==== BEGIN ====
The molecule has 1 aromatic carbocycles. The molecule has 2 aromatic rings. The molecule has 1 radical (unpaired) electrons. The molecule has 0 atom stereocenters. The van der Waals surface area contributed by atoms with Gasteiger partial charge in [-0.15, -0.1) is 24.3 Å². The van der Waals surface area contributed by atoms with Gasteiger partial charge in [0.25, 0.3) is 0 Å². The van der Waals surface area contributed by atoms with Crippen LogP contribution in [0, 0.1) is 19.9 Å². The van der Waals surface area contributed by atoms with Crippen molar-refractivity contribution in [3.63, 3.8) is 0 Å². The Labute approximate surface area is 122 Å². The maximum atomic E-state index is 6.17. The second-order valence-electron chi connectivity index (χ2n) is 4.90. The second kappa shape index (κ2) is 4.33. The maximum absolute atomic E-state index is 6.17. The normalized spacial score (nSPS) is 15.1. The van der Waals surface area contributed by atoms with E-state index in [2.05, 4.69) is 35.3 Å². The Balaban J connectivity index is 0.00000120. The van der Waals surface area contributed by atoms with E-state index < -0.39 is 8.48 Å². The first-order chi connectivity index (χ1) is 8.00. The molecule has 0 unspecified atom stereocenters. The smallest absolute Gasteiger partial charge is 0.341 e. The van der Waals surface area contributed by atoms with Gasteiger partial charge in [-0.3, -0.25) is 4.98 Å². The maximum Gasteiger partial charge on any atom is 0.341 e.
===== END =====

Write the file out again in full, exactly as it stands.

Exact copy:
The molecule has 1 aromatic carbocycles. The molecule has 2 aromatic rings. The molecule has 1 radical (unpaired) electrons. The molecule has 0 atom stereocenters. The van der Waals surface area contributed by atoms with Gasteiger partial charge in [-0.15, -0.1) is 24.3 Å². The van der Waals surface area contributed by atoms with Gasteiger partial charge in [0.25, 0.3) is 0 Å². The van der Waals surface area contributed by atoms with Crippen LogP contribution in [0, 0.1) is 19.9 Å². The van der Waals surface area contributed by atoms with Crippen molar-refractivity contribution in [3.63, 3.8) is 0 Å². The Labute approximate surface area is 122 Å². The maximum atomic E-state index is 6.17. The second-order valence-electron chi connectivity index (χ2n) is 4.90. The second kappa shape index (κ2) is 4.33. The maximum absolute atomic E-state index is 6.17. The normalized spacial score (nSPS) is 15.1. The van der Waals surface area contributed by atoms with E-state index in [2.05, 4.69) is 35.3 Å². The Balaban J connectivity index is 0.00000120. The van der Waals surface area contributed by atoms with E-state index < -0.39 is 8.48 Å². The first-order chi connectivity index (χ1) is 8.00. The molecule has 0 unspecified atom stereocenters. The smallest absolute Gasteiger partial charge is 0.341 e. The van der Waals surface area contributed by atoms with Gasteiger partial charge in [-0.3, -0.25) is 4.98 Å². The maximum Gasteiger partial charge on any atom is 0.341 e.